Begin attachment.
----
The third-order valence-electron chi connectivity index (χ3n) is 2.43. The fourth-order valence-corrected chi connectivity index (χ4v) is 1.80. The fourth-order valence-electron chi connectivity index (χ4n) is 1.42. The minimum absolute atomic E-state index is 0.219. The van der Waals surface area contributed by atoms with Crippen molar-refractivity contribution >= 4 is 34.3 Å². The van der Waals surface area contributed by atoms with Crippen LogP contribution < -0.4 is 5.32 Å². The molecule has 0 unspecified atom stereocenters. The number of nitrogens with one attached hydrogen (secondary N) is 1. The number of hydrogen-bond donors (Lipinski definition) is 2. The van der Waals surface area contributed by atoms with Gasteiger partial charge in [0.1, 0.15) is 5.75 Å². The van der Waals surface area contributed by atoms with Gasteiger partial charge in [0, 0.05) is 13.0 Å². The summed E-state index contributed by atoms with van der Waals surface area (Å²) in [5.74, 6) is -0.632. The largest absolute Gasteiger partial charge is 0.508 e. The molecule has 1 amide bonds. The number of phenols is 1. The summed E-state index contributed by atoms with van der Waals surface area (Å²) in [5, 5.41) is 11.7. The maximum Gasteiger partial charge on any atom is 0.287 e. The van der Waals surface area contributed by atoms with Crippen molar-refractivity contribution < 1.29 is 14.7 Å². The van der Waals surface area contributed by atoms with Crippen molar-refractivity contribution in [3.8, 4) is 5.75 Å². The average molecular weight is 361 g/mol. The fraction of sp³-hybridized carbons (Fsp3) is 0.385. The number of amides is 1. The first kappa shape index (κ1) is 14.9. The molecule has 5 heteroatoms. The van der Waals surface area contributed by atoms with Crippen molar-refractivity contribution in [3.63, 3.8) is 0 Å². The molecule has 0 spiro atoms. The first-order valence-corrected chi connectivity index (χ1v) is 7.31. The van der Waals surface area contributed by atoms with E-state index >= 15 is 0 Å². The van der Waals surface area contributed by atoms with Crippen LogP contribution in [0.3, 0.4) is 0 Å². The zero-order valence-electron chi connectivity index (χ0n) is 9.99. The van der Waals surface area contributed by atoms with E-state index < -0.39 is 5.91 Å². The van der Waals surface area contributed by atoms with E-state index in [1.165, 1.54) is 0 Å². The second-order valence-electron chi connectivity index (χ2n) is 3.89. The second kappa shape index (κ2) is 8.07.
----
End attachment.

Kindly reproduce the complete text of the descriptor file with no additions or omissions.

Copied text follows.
The third-order valence-electron chi connectivity index (χ3n) is 2.43. The fourth-order valence-corrected chi connectivity index (χ4v) is 1.80. The fourth-order valence-electron chi connectivity index (χ4n) is 1.42. The minimum absolute atomic E-state index is 0.219. The van der Waals surface area contributed by atoms with Crippen molar-refractivity contribution >= 4 is 34.3 Å². The van der Waals surface area contributed by atoms with Crippen LogP contribution < -0.4 is 5.32 Å². The molecule has 0 unspecified atom stereocenters. The number of nitrogens with one attached hydrogen (secondary N) is 1. The number of hydrogen-bond donors (Lipinski definition) is 2. The van der Waals surface area contributed by atoms with Gasteiger partial charge in [0.1, 0.15) is 5.75 Å². The van der Waals surface area contributed by atoms with Gasteiger partial charge in [0, 0.05) is 13.0 Å². The summed E-state index contributed by atoms with van der Waals surface area (Å²) in [5.74, 6) is -0.632. The largest absolute Gasteiger partial charge is 0.508 e. The molecule has 1 amide bonds. The number of phenols is 1. The summed E-state index contributed by atoms with van der Waals surface area (Å²) in [5, 5.41) is 11.7. The maximum Gasteiger partial charge on any atom is 0.287 e. The van der Waals surface area contributed by atoms with Crippen molar-refractivity contribution < 1.29 is 14.7 Å². The van der Waals surface area contributed by atoms with Crippen molar-refractivity contribution in [3.8, 4) is 5.75 Å². The average molecular weight is 361 g/mol. The fraction of sp³-hybridized carbons (Fsp3) is 0.385. The number of amides is 1. The first kappa shape index (κ1) is 14.9. The molecule has 5 heteroatoms. The van der Waals surface area contributed by atoms with Crippen molar-refractivity contribution in [3.63, 3.8) is 0 Å². The molecule has 0 spiro atoms. The first-order valence-corrected chi connectivity index (χ1v) is 7.31. The van der Waals surface area contributed by atoms with E-state index >= 15 is 0 Å². The van der Waals surface area contributed by atoms with Crippen LogP contribution in [0.3, 0.4) is 0 Å². The zero-order valence-electron chi connectivity index (χ0n) is 9.99. The van der Waals surface area contributed by atoms with E-state index < -0.39 is 5.91 Å². The van der Waals surface area contributed by atoms with E-state index in [1.165, 1.54) is 0 Å². The second-order valence-electron chi connectivity index (χ2n) is 3.89. The second kappa shape index (κ2) is 8.07.